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Put me in, coach. I'm ready to replay.

Video conference company Zoom hit a clutch home run with MLB this season as on-field umpires will use the software to review disputed plays. As Yogi Berra put it, "you can observe a lot just by watching."

Hey, Batta Batta

MLB introduced instant replays for certain calls in 2008, and it's become an occasionally frustrating part of America's pastime. According to the Associated Press, there were 1,434 video reviews last season that included 1,261 team challenges with 50.2% leading to overturned calls. The umpires on the field, however, never reviewed the tape, but would huddle awkwardly as they waited for a replay umpire elsewhere to radio in their decision. For this upcoming season, field umpires will be given iPads – sorry, Android fans, but Apple secured an $85 million annual streaming rights deal with MLB last year – to review plays and discuss with the replay umpire, who still makes the final decision.

Despite the league's best effort to speed things up, baseball remains a slow, methodical sport with games typically lasting about three hours. In that same amount of time you could've watched The Godfather, or cooked a Thanksgiving turkey, or taken a high-speed train from London to Paris. That isn't stopping Zoom from root, root, rooting for the home team:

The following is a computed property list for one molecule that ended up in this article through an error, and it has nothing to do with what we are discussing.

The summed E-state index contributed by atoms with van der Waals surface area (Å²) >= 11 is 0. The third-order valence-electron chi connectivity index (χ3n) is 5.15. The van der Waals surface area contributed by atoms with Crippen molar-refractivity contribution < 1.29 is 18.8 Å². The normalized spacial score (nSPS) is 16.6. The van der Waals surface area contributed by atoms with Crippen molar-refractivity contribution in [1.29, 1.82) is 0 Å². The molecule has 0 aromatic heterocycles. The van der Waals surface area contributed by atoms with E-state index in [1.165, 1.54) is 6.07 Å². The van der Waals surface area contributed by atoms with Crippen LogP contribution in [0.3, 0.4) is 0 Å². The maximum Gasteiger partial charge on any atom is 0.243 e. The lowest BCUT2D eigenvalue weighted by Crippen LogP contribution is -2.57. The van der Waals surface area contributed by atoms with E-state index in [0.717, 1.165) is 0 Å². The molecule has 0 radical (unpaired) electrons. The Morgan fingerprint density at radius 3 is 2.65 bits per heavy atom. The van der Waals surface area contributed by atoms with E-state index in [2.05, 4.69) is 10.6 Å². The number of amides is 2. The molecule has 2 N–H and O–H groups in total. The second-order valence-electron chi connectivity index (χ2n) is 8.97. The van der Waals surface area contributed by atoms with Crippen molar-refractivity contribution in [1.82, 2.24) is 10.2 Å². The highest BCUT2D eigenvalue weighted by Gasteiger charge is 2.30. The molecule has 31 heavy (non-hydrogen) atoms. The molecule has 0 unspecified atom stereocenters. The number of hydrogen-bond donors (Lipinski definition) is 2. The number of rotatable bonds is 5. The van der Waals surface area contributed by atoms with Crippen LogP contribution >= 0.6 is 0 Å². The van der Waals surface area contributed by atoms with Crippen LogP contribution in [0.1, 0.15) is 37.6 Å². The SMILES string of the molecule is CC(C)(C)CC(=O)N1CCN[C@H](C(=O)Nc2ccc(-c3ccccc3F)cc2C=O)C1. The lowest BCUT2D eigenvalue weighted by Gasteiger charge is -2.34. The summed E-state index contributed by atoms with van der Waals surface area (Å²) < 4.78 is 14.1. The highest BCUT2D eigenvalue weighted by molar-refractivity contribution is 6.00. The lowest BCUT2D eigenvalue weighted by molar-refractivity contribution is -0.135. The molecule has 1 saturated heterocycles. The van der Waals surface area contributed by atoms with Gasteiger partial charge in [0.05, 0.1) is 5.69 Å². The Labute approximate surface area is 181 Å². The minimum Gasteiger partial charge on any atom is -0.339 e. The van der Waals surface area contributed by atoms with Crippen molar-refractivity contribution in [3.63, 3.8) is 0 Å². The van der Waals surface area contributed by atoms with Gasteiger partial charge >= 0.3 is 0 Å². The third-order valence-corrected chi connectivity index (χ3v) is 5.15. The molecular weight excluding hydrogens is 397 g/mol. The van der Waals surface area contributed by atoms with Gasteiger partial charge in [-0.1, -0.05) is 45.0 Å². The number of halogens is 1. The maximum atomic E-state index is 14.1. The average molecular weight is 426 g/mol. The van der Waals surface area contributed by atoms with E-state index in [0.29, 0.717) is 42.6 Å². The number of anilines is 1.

• Zoom became ingrained in our lives during the pandemic as school, business meetings, and doctor's appointments all transitioned to video chat. In October 2020, its stock saw a noteworthy height of $560 a share.
  • But it didn't last. Zoom fatigue is real, the world is open again, and despite revenue increasing 7% year-over-year, the company's stock has since plummeted 87% since its pandemic peaks to about $70. It's another tech company that flew too close to the COVID sun.

All in one place: Looking ahead, Zoom will have to diversify beyond just video calls if it wants to compete with the likes of Google and Slack. At last year's Zoomtopia, the company announced it will introduce email integration, a calendar system, and a team chat function. These days, every app needs to be an everything app.